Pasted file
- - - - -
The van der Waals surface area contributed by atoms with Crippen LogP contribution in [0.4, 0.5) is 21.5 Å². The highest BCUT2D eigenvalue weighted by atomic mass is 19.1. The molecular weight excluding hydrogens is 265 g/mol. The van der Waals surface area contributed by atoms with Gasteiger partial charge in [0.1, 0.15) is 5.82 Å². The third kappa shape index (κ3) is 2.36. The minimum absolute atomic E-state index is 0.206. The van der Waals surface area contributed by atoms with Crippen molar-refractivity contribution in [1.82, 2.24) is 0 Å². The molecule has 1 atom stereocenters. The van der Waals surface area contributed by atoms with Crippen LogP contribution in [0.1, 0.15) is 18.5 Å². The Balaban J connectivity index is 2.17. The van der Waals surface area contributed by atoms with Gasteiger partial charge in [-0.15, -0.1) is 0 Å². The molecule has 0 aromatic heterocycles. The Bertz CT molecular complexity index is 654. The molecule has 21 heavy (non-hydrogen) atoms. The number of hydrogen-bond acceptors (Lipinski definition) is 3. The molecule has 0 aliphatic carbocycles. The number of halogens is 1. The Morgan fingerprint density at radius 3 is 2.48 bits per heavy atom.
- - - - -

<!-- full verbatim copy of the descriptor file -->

The van der Waals surface area contributed by atoms with Crippen LogP contribution in [0.4, 0.5) is 21.5 Å². The highest BCUT2D eigenvalue weighted by atomic mass is 19.1. The molecular weight excluding hydrogens is 265 g/mol. The van der Waals surface area contributed by atoms with Gasteiger partial charge in [0.1, 0.15) is 5.82 Å². The third kappa shape index (κ3) is 2.36. The minimum absolute atomic E-state index is 0.206. The van der Waals surface area contributed by atoms with Crippen molar-refractivity contribution in [1.82, 2.24) is 0 Å². The molecule has 1 atom stereocenters. The van der Waals surface area contributed by atoms with Crippen LogP contribution in [0.1, 0.15) is 18.5 Å². The Balaban J connectivity index is 2.17. The van der Waals surface area contributed by atoms with Gasteiger partial charge in [-0.15, -0.1) is 0 Å². The molecule has 0 aromatic heterocycles. The Bertz CT molecular complexity index is 654. The molecule has 21 heavy (non-hydrogen) atoms. The number of hydrogen-bond acceptors (Lipinski definition) is 3. The molecule has 0 aliphatic carbocycles. The number of halogens is 1. The Morgan fingerprint density at radius 3 is 2.48 bits per heavy atom.